In addition to the challenges of defining SO, its assessment may be confounded by unchanging or increasing body mass index in older individuals due to increased adiposity, as this will mask any coincident loss of skeletal muscle mass. Therefore, evaluation of SO necessitates the careful assessment of body composition by other methods (Muller et al. 2012). For example, in a recent cross-sectional survey that considered risk factors for and associations with SO in Korean people >65 years, sarcopenia was defined as weight-adjusted dual-X-ray absorptiometry-determined appendicular skeletal muscle mass <2 standard deviations below the mean for healthy young adults (Ryu et al. 2013). In the separate longitudinal Korean Sarcopenic Obesity Study, the extent of visceral obesity at the start of the study was shown to correlate with the extent of loss of appendicular muscle over ~2 years of follow-up, indicating that there may be a causal component to this association. However, baseline muscle mass was unable to predict the development of obesity (Kim et al. 2014).

A further challenge to the definition and assessment of SO is that loss of muscle strength with age is substantially more pronounced than loss of mass, suggesting that the close relationship between muscle cross-sectional area and mass in younger people is not maintained in sarcopenia (Klein et al. 2002). Moreover, this notion asserts that the loss of skeletal muscle quality is a significant contributor to age-related frailty (Goodpaster et al. 2006). Therefore, the term ‘dynapenia’ has been proposed as a more clinically relevant alternative to sarcopenia, to reflect the fact that loss of muscle function and mass is not reciprocally related and that the former is more relevant to an increased risk of adverse events, such as falls (reviewed in Manini & Clark 2012). Indeed, using a tertile-based classification of both muscle strength and adiposity in a small study population, it was shown that the presence of ‘dynapenic obesity’, but not SO, was predictive of increased risk of falls (Scott et al. 2014). However, as sarcopenia and SO are the terms that are best established in clinical use (Cruz-Jentoft et al. 2010), we have used these terms in this review. A general summary of the factors involved in SO is presented as Fig. 1.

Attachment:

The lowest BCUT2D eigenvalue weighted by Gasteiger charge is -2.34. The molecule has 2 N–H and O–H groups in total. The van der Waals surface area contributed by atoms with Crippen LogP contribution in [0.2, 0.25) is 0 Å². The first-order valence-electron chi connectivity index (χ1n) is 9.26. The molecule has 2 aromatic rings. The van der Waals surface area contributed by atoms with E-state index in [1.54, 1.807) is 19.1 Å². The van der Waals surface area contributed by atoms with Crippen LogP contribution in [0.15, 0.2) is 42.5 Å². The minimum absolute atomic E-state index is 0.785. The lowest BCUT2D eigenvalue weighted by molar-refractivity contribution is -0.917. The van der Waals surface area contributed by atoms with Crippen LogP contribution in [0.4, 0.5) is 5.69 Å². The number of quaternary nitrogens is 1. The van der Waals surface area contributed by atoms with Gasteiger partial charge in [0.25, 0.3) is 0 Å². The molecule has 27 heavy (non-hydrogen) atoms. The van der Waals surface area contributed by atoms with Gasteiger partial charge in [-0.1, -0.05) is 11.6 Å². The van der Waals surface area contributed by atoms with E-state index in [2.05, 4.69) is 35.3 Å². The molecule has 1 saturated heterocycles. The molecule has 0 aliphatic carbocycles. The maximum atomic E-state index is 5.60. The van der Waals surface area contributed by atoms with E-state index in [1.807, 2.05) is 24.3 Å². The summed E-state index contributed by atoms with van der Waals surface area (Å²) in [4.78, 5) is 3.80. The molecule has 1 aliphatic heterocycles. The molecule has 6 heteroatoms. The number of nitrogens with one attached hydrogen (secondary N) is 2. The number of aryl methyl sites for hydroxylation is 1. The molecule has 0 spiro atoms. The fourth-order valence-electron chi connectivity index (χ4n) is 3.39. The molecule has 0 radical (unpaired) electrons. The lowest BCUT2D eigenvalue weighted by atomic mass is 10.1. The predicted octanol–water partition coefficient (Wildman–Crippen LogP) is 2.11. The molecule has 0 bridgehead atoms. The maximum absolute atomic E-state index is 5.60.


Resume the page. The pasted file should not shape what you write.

Figure 1
Figure 1

Clinical characterisation of sarcopenic obesity (SO). Sarcopenia, obesity and insulin resistance (IR) increase in prevalence with advancing age. When individuals display several of the clinical signs listed, they may be defined as showing SO. Dotted arrows indicate likely causative relationships and suggest that IR may be central to the syndrome.

Citation: Journal of Endocrinology 229, 2; 10.1530/JOE-15-0533